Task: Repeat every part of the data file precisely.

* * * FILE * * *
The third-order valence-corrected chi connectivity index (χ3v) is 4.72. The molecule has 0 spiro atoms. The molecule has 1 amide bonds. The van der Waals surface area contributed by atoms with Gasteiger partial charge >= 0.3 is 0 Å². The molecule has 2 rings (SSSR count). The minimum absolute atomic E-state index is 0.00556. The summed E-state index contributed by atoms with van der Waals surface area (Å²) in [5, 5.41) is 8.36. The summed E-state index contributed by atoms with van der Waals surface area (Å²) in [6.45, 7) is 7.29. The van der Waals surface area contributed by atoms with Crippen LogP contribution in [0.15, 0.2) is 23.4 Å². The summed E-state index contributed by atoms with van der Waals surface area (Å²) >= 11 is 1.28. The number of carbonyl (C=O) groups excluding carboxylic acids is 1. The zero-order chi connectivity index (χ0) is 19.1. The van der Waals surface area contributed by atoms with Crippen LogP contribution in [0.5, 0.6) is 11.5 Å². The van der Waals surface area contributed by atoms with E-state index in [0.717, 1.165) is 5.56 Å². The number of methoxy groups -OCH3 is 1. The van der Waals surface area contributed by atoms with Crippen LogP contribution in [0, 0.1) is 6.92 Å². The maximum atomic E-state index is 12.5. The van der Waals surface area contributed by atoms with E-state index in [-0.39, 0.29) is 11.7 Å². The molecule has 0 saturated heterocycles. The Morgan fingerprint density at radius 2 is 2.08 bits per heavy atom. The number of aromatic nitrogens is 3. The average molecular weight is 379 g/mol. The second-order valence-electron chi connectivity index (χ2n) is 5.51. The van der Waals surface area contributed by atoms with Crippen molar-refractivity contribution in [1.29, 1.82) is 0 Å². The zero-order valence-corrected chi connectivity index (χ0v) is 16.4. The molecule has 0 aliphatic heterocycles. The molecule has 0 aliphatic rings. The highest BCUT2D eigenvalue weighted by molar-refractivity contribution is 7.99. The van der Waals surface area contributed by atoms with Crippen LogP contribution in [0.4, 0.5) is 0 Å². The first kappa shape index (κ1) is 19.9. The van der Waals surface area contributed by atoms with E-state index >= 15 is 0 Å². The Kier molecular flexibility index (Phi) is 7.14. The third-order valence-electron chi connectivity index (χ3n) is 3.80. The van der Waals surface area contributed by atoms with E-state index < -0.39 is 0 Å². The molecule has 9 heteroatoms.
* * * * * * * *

The third-order valence-corrected chi connectivity index (χ3v) is 4.72. The molecule has 0 spiro atoms. The molecule has 1 amide bonds. The van der Waals surface area contributed by atoms with Gasteiger partial charge >= 0.3 is 0 Å². The molecule has 2 rings (SSSR count). The minimum absolute atomic E-state index is 0.00556. The summed E-state index contributed by atoms with van der Waals surface area (Å²) in [5, 5.41) is 8.36. The summed E-state index contributed by atoms with van der Waals surface area (Å²) in [6.45, 7) is 7.29. The van der Waals surface area contributed by atoms with Crippen LogP contribution in [0.15, 0.2) is 23.4 Å². The summed E-state index contributed by atoms with van der Waals surface area (Å²) >= 11 is 1.28. The number of carbonyl (C=O) groups excluding carboxylic acids is 1. The zero-order chi connectivity index (χ0) is 19.1. The van der Waals surface area contributed by atoms with Crippen LogP contribution in [0.5, 0.6) is 11.5 Å². The van der Waals surface area contributed by atoms with E-state index in [0.717, 1.165) is 5.56 Å². The number of methoxy groups -OCH3 is 1. The van der Waals surface area contributed by atoms with Crippen LogP contribution in [0, 0.1) is 6.92 Å². The maximum atomic E-state index is 12.5. The van der Waals surface area contributed by atoms with E-state index in [-0.39, 0.29) is 11.7 Å². The molecule has 0 saturated heterocycles. The Morgan fingerprint density at radius 2 is 2.08 bits per heavy atom. The number of aromatic nitrogens is 3. The average molecular weight is 379 g/mol. The second-order valence-electron chi connectivity index (χ2n) is 5.51. The van der Waals surface area contributed by atoms with Crippen molar-refractivity contribution in [1.29, 1.82) is 0 Å². The zero-order valence-corrected chi connectivity index (χ0v) is 16.4. The molecule has 0 aliphatic heterocycles. The molecule has 0 aliphatic rings. The highest BCUT2D eigenvalue weighted by molar-refractivity contribution is 7.99. The van der Waals surface area contributed by atoms with Crippen LogP contribution in [0.4, 0.5) is 0 Å². The first kappa shape index (κ1) is 19.9. The van der Waals surface area contributed by atoms with E-state index >= 15 is 0 Å². The Kier molecular flexibility index (Phi) is 7.14. The third-order valence-electron chi connectivity index (χ3n) is 3.80. The van der Waals surface area contributed by atoms with E-state index < -0.39 is 0 Å². The molecule has 9 heteroatoms.